On October 23, a cultural programme was organised in support of jute mill workers on-going struggle against the government’s decision to close down state-owned mills. Law enforcement agencies, in the name of maintaining law and order, used various form of intimidation to foil the programme. Sarwar Tushar reports from the event
On the last 23 October, a cultural programme in support of the jute mill workers, workers who have been protesting against the sudden shut down of all the remaining state-owned Jute mills in July. The announcement of shut down came at a time when the working class was already struggling survive the pandemic hit economy. The programme was organized at mill area in Khalishpur, Khulna. Several song and theatre activists from Dhaka went there to participate in the event. A few days before the programme, members of the Detective Branch in Khulna started harassing the local organisers over the phone. They wanted to 'know' what song would be sung and what kind of play would be staged in the programme! They demanded that the script of the play had to be submitted to the DB office. With all these questions, supposedly to ensure law and order situation, left the organisers under constant pressure.
This was not all. Upon receiving the script of the play, the authority held a meeting, reviewed the script and edited out the dialogues from the play that they thought was ‘inappropriate’ and gave a censored script to the organisers with instructions on what lines should be deleted and what should be added. Police also learned from a Facebook post that a poem based on the plight of the jute mill workers would be recited at the event. Then they also kept pressuring to submit the poem before being finally recited at the stage. In the end, organisers did not give in, they performed the words of their own defying their ‘instructions.’ On the morning of October 23, just a few hours before the programme, local police kept ringing the organisers that the new script accommodating their instructions must be submitted to them, but the organisers chose not to give in.
A large number of riot police were deployed around the stage. When the programme started at 5:00 pm, the law enforcement agency asked the organisers to end the programme by 6:00 pm. At one point, when a student of Barisal University returned to the audience after singing an anti-fascist song written by him, a concerned police officer went there to collect his name and address, and asked him to email the lyrics of his song. The air was filled with tension. It was uncertain whether the theatre group will be able to perform or now. Finally, it was decided that the stage would be set for the play during a song and the theatre group will enter the stage without an announcement. The group began the performance, and a large number of workers stood around the stage to ensure that the play goes uninterrupted.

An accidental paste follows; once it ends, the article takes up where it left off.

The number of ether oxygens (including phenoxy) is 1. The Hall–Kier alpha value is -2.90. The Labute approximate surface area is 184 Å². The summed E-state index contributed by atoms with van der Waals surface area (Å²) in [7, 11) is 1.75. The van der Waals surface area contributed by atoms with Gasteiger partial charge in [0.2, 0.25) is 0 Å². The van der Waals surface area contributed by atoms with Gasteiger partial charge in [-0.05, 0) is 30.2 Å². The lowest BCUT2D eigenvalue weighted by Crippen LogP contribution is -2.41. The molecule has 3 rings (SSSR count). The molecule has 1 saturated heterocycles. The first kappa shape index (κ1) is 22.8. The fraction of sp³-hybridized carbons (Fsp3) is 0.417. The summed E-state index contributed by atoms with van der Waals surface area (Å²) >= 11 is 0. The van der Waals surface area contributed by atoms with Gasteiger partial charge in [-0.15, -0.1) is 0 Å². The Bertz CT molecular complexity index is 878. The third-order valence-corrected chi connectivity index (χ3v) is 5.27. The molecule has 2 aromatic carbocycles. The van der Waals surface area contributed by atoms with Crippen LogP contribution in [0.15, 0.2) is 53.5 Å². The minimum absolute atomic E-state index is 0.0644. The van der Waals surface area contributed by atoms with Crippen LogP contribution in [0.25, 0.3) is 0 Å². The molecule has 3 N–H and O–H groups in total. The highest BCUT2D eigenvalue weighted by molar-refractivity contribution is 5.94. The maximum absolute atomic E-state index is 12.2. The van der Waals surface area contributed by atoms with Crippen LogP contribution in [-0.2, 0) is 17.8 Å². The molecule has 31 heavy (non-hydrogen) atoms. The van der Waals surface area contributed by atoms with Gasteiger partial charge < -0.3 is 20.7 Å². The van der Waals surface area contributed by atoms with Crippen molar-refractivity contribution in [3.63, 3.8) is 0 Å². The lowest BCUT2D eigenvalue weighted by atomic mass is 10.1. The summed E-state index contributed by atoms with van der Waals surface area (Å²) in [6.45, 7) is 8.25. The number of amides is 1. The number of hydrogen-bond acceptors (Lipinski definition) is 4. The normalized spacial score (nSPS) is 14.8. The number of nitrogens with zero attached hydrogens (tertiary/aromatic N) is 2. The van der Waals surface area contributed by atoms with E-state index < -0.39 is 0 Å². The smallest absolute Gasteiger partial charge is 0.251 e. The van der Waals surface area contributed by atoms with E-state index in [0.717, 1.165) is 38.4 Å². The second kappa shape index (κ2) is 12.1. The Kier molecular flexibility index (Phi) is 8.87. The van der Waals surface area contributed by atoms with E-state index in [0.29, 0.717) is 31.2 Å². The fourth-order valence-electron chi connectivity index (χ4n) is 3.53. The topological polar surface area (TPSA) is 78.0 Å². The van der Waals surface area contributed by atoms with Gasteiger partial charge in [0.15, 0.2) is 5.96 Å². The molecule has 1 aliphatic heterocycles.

Due to the indomitable courage and strategy of all the artists, performers, activists and local organisers that evening, and the constant cooperation and support of the jute mill workers, the event went smoothly despite all the intimidation.
The harassment did not end there. At night, the DB police without a warrant intruded the house of a local organiser, Ruhul Amin. It was rather late at night. They harassed everyone present in the house. Members of the law enforcement agencies took pictures and recorded video of the two women organisers and theatre activists present at that house in a separate room. They even verbally assaulted the women which, according to those present at the scene, amounted to sexual harassment. The DB officers however apologised to the local organisers when the organizers lodged a complaint with the Khulna Deputy Commissioner of Police.
What the members of the law enforcement agencies did was an assault on freedom of expression and our collective right to dissent. They had no authority to censor a play or demand that the poem be submitted to the police before recitation. We must take a strong stance against such a form of intimidation and harassment. They cannot randomly raid a house without a warrant, let alone verbally assaulting those present in the house.
Apart from the physical torture by the police during a movement, repression also takes place in various forms. In the movement of jute mill workers in Khulna, the police oppression and surveillance are happening in various forms. Our situation is so deplorable now that these 'soft' tortures have begun to seem 'normal' to us in the threshing floor of physical torture.
Sarwar Tushar is a young political commentator and organiser of Rashtrachinta.
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